IIT-B introduces guidelines for ‘political’ campus events
The guidelines specify that the external speaker review committee, appointed by the institute director, will vet external speakers
Mumbai: In response to recent controversies surrounding events organised by the Humanities and Social Sciences (HSS) department, the Indian Institute of Technology (IIT) Bombay has issued new guidelines for hosting events on campus. The institute has introduced an ‘external speaker review committee’ to approve speakers from outside the institute, particularly for events with potential political implications.
Under the interim guidelines, public events organised by faculty must receive approval from the head of the academic unit. Student-organised events require official permission from the administration, and protests on campus are strictly prohibited without prior approval from both the institute and local police.
The guidelines specify that the external speaker review committee, appointed by the institute director, will vet external speakers. Faculty members hosting events must provide detailed information, including speaker bios, abstracts of talks, public links, and recorded materials for review.
The document emphasises the need for apolitical engagement on campus, stating that IIT Bombay encourages open discussions but must remain apolitical to uphold its primary mission. Any violation of defamation rules or acts of indiscipline, including participation in controversial events, may lead to disciplinary action.
The guidelines differentiate between ‘purely non-political’ events, such as scientific, technological, research-based, literary or artistic gatherings, and ‘potentially political’ events, which may involve content viewed as politically or socially conflicting.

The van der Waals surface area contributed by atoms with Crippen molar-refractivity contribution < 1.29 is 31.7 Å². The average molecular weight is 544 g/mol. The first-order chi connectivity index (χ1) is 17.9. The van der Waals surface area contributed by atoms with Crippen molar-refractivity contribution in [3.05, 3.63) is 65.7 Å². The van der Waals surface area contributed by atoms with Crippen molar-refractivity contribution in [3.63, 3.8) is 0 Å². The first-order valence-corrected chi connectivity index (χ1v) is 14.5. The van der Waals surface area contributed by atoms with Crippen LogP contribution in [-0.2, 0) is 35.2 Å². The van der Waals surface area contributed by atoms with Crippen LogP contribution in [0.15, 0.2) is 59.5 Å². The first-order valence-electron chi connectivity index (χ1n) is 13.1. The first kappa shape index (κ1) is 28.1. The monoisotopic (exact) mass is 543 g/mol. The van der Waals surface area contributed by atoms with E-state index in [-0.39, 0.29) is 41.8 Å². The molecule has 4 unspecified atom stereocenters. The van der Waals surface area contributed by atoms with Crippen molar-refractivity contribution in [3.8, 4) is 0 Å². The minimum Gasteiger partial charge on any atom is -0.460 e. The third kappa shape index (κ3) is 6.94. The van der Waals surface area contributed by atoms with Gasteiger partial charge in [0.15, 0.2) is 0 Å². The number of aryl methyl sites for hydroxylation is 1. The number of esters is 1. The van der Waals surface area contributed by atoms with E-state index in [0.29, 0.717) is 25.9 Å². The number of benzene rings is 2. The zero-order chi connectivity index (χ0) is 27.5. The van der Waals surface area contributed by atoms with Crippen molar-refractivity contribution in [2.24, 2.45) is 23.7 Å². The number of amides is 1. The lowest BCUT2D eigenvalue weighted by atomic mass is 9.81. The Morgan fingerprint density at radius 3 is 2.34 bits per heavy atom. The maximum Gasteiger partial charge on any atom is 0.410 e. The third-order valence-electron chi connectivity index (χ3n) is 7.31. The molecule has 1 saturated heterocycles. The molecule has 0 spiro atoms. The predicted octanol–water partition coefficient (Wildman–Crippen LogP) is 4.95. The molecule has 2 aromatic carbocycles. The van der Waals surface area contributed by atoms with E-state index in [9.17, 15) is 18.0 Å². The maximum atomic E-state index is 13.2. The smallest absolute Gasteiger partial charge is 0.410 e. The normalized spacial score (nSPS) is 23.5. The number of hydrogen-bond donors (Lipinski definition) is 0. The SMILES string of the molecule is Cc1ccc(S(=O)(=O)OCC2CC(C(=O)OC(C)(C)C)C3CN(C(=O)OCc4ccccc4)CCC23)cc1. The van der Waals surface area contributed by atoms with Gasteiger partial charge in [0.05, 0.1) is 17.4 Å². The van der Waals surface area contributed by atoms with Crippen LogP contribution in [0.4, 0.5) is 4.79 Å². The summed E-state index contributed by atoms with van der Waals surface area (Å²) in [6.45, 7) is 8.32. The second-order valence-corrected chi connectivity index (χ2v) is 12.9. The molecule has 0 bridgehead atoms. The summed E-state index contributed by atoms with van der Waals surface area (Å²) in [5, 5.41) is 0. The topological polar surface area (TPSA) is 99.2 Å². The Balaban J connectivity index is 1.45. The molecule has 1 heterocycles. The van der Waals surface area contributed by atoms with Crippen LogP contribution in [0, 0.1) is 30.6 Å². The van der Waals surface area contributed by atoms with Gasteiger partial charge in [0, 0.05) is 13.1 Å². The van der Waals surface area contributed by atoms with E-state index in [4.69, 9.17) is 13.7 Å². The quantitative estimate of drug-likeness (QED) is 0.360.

The move comes after IIT Bombay cancelled a lecture on the historical context of Israel-Palestine and faced scrutiny over a screening of the documentary film ‘Arna’s Children’. The latter event sparked a police complaint which alleged that a controversial figure associated with a Palestinian armed group was praised.
The institute recently called off a scheduled lecture by retired Delhi University professor Achin Vanaik titled ‘Israel Palestine: The Historical Context’. The cancellation prompted attention to another lecture at the HSS department, delivered by Prof Sharmishtha Saha on November 6. The event included a screening of the 2004 documentary film ‘Arna’s Children’, with Sudhanva Deshpande from the Naja Natya Manch (JANAM), New Delhi, introducing the movie.
Subsequently, a group of students from the institute filed a written complaint at the Powai police station last week. The complaint alleged that, as a guest lecturer, Deshpande praised Zakaria Zubeidi, associated with the Al-Aqsa Martyrs Brigade, a coalition of Palestinian armed groups. Following the police complaint, a protest was staged at the main gate of IIT Bombay’s Powai campus. In response, the institute administration sent an email to all students, declaring its commitment to developing a policy for organising public events or lectures and establishing a code of conduct for students, faculty and staff to prevent such issues in the future.